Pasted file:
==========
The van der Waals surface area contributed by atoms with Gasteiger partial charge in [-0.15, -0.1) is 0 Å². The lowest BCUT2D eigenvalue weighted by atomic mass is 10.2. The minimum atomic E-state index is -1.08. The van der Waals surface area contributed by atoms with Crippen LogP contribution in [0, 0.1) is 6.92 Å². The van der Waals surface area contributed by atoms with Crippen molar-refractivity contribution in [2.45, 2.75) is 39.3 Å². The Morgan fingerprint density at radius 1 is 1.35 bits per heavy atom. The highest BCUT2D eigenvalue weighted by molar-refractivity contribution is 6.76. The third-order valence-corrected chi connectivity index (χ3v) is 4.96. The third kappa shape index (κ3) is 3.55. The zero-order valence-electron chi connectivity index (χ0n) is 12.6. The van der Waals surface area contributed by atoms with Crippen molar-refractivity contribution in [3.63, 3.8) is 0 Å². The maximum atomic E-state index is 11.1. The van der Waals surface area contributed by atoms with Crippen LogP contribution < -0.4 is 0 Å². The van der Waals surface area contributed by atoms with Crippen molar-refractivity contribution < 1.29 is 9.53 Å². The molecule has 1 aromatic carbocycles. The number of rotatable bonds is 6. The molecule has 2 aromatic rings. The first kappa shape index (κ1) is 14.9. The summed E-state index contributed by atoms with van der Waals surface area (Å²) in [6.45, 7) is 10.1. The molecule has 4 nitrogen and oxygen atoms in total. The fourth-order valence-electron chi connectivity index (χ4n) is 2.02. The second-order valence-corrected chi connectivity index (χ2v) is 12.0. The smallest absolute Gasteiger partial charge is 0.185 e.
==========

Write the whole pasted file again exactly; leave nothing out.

The van der Waals surface area contributed by atoms with Gasteiger partial charge in [-0.15, -0.1) is 0 Å². The lowest BCUT2D eigenvalue weighted by atomic mass is 10.2. The minimum atomic E-state index is -1.08. The van der Waals surface area contributed by atoms with Crippen LogP contribution in [0, 0.1) is 6.92 Å². The van der Waals surface area contributed by atoms with Crippen molar-refractivity contribution in [2.45, 2.75) is 39.3 Å². The Morgan fingerprint density at radius 1 is 1.35 bits per heavy atom. The highest BCUT2D eigenvalue weighted by molar-refractivity contribution is 6.76. The third-order valence-corrected chi connectivity index (χ3v) is 4.96. The third kappa shape index (κ3) is 3.55. The zero-order valence-electron chi connectivity index (χ0n) is 12.6. The van der Waals surface area contributed by atoms with Crippen molar-refractivity contribution in [3.63, 3.8) is 0 Å². The maximum atomic E-state index is 11.1. The van der Waals surface area contributed by atoms with Crippen LogP contribution < -0.4 is 0 Å². The van der Waals surface area contributed by atoms with Crippen molar-refractivity contribution < 1.29 is 9.53 Å². The molecule has 1 aromatic carbocycles. The number of rotatable bonds is 6. The molecule has 2 aromatic rings. The first kappa shape index (κ1) is 14.9. The summed E-state index contributed by atoms with van der Waals surface area (Å²) in [6.45, 7) is 10.1. The molecule has 4 nitrogen and oxygen atoms in total. The fourth-order valence-electron chi connectivity index (χ4n) is 2.02. The second-order valence-corrected chi connectivity index (χ2v) is 12.0. The smallest absolute Gasteiger partial charge is 0.185 e.